"Espinoza's book stands out as a beacon for future queer writers, thinkers, and activists. Reading these accounts, I felt myself drawn into a past both wonderful and strange, a world I hope we will continue to celebrate and preserve." --Garrard Conley
From ancient Greece to Grindr, the underground practice of cruising has changed in fascinating ways, and also not at all.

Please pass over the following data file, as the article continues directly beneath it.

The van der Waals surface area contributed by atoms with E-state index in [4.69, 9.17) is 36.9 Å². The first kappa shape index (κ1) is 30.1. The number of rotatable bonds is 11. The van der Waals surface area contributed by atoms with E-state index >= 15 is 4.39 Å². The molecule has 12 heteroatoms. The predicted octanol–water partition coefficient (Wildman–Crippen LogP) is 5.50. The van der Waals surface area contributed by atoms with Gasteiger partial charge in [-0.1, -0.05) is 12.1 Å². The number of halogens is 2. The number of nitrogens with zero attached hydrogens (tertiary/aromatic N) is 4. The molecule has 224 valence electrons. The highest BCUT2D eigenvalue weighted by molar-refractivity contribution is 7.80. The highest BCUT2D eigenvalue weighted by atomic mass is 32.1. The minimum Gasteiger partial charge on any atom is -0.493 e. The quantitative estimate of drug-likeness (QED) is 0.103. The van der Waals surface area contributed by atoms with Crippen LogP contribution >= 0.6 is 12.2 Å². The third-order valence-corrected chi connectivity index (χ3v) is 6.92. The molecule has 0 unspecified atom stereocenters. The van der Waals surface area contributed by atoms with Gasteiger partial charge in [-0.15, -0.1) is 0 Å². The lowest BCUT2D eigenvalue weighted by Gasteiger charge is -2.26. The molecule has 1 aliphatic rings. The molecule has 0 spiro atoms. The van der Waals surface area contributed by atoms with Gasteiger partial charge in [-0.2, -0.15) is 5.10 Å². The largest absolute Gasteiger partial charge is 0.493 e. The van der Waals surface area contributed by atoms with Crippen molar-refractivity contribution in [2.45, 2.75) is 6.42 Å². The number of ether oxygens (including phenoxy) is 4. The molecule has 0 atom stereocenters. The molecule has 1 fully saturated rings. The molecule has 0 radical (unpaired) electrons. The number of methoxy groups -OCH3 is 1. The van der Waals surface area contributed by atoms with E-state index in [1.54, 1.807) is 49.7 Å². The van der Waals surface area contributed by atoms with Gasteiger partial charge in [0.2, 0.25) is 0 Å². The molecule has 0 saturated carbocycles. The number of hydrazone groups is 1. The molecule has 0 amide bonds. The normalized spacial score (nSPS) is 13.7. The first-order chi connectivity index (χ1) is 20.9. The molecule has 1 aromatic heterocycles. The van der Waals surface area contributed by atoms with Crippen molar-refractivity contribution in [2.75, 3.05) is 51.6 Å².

Acclaimed author Alex Espinoza takes readers on an uncensored journey through the underground, to reveal the timeless art of cruising. Combining historical research and oral history with his own personal experience, Espinoza examines the political and cultural forces behind this radical pastime. From Greek antiquity to the notorious Molly houses of 18th century England, the raucous 1970s to the algorithms of Grindr, Oscar Wilde to George Michael, cruising remains at once a reclamation of public space and the creation of its own unique locale—one in which men of all races and classes interact, even in the shadow of repressive governments. In Uganda and Russia, we meet activists for whom cruising can be a matter of life and death; while in the West he shows how cruising circumvents the inequalities and abuses of power that plague heterosexual encounters. Ultimately, Espinoza illustrates how cruising functions as a powerful rebuke to patriarchy and capitalism—unless you are cruising the department store restroom, of course.